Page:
The Korea Herald


2nd-year KBO starter looking to throw curve, literally and figuratively

By Yonhap

Published : March 18, 2021 - 10:10

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Lee Min-ho of the LG Twins pitches against the Kiwoom Heroes in a spring training practice game at Gocheok Sky Dome in Seoul on Tuesday. (Yonhap) Lee Min-ho of the LG Twins pitches against the Kiwoom Heroes in a spring training practice game at Gocheok Sky Dome in Seoul on Tuesday. (Yonhap)
In 20 games as a rookie last year, including 16 starts, LG Twins' right-hander Lee Min-ho mostly relied on two pitches: four-seam fastball and slider.

The 19-year-old is trying to change that pattern this year by throwing his curveball more often. The runner-up in the Rookie of the Year voting in 2020 hopes he can keep hitters on their toes that way and improve on his 3.69 ERA from last season.

According to the Korean baseball statistics site Statiz, Lee threw his four-seamer 49.8 percent of the time, and his slider 38.9 percent of the time. His curveball usage rate only came to 7.8 percent, and the rate for his splitter was just 3.1 percent.

"I still threw my curveball last year, but people thought I was just a two-pitch guy, with the fastball and the slider," Lee said after a spring training practice game against the Kiwoom Heroes at Gocheok Sky Dome in Seoul on Tuesday. "I wasn't quite ready to mix in the curveball then. I know that if I show the hitters my curve more often, it will get them thinking more at the plate."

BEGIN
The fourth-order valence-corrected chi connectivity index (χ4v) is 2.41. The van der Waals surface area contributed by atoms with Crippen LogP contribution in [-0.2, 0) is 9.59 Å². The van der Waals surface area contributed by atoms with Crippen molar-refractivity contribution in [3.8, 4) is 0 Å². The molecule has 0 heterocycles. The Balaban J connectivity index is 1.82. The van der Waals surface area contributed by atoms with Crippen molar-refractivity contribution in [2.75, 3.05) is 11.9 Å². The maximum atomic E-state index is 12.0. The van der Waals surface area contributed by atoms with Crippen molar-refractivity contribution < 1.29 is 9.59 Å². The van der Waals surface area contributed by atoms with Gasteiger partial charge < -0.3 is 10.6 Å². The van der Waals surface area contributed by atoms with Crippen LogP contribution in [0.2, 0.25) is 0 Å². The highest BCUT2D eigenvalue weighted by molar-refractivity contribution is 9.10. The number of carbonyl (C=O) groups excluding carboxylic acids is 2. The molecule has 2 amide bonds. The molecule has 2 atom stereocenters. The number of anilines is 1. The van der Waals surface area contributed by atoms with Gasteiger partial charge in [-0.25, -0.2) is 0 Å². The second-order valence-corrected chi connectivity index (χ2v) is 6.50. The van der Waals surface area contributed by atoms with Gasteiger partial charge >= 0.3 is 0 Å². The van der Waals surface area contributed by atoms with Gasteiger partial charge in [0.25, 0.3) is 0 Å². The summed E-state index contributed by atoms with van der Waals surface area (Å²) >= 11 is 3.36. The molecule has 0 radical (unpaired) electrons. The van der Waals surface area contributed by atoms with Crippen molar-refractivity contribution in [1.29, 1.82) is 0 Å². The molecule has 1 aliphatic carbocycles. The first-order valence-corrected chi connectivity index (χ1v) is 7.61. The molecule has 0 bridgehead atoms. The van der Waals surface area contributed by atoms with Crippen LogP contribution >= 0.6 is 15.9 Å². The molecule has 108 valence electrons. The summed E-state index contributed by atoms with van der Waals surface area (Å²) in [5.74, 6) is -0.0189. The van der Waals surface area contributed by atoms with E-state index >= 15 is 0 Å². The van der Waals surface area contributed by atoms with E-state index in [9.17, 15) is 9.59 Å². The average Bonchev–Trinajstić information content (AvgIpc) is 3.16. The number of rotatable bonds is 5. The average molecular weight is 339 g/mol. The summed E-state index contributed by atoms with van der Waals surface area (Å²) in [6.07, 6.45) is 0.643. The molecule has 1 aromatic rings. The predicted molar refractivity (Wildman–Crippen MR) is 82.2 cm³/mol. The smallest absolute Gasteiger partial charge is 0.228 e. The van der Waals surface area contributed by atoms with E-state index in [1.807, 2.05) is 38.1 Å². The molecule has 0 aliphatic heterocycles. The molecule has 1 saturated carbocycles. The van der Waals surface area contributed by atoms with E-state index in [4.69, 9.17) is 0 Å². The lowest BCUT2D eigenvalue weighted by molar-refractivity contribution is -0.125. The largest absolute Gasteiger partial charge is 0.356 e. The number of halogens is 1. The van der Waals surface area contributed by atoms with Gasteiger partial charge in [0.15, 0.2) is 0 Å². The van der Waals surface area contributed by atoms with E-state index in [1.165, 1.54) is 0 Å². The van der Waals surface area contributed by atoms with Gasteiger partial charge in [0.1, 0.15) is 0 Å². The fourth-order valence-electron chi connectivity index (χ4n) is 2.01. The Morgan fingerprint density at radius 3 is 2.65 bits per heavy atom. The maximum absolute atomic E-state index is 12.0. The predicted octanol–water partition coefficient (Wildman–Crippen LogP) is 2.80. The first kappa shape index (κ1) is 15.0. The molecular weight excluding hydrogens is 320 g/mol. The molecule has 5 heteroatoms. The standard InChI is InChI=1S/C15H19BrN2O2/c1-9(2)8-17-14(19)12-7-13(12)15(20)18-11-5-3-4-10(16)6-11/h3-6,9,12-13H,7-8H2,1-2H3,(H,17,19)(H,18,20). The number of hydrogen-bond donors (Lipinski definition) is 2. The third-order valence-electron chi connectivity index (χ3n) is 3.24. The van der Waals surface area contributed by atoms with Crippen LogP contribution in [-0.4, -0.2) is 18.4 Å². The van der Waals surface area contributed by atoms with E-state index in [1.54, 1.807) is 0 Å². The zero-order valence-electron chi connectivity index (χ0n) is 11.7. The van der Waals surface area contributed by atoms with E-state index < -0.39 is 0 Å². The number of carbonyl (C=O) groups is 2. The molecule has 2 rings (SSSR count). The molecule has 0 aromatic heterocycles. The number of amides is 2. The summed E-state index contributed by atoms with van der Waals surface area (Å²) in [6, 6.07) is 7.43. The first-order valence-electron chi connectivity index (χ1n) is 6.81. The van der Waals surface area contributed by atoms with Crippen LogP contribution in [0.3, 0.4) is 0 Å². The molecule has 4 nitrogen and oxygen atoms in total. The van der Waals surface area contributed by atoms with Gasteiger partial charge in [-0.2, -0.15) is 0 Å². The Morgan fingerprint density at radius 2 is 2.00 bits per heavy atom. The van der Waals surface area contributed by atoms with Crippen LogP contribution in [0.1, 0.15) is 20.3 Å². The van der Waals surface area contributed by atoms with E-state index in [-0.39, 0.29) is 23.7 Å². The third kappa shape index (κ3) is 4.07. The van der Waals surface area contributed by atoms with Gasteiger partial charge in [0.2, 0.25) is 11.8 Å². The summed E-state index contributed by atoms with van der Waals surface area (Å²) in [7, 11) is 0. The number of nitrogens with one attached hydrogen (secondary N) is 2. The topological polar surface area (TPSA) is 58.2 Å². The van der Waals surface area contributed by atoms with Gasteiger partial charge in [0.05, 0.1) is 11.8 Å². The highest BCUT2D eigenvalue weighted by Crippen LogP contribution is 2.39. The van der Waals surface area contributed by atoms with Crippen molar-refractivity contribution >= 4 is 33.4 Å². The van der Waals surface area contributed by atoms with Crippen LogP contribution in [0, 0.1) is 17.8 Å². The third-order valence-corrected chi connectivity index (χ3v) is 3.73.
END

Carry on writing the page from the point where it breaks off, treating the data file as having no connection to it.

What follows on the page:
In Tuesday's start, Lee threw 43 pitches over three shutout innings, and nine of them were curveballs. He also threw nine sliders and one changeup, along with 24 fastballs.

Lee also said he felt he needed an extra pitch to get left-handed batters out more often. In 2020, lefties batted .305/.395/.408 against Lee, while right-handed hitters only managed a .202/.297/.281 line.

"I wanted a pitch that tails away from left-handed batters, but it hasn't been easy trying to add a new breaking ball to the arsenal," Lee said. "But I am going to use these games to keep working on that pitch, whether I give up a hit or a walk. They're called practice games for a reason."

Lee is already locked in as a starter this year -- a dramatic change from last year's spring training, when it wasn't clear Lee would even make the Opening Day roster, let alone join the rotation.

Lee said he doesn't feel much difference between being on the roster bubble and knowing his role well before the season. It hasn't affected his preparation or his mindset.

Lee pitched 97 2/3 innings last year; his first two and the final two outings of 2020 came out of the bullpen, as the Twins looked to manage the workload of a teenage pitcher who came straight out of high school. While in the rotation, Lee often started every 10 or so days.

This year, the Twins plan to unleash Lee and use him more like conventional starters. Lee said he will embrace that opportunity.

"My goal is to pitch at least 130 innings this year," Lee said. "I think I'll pitch at least once a week this year, and I should be able to throw 30 to 40 more innings than last year. And I have to make sure my body is ready for that, too." (Yonhap)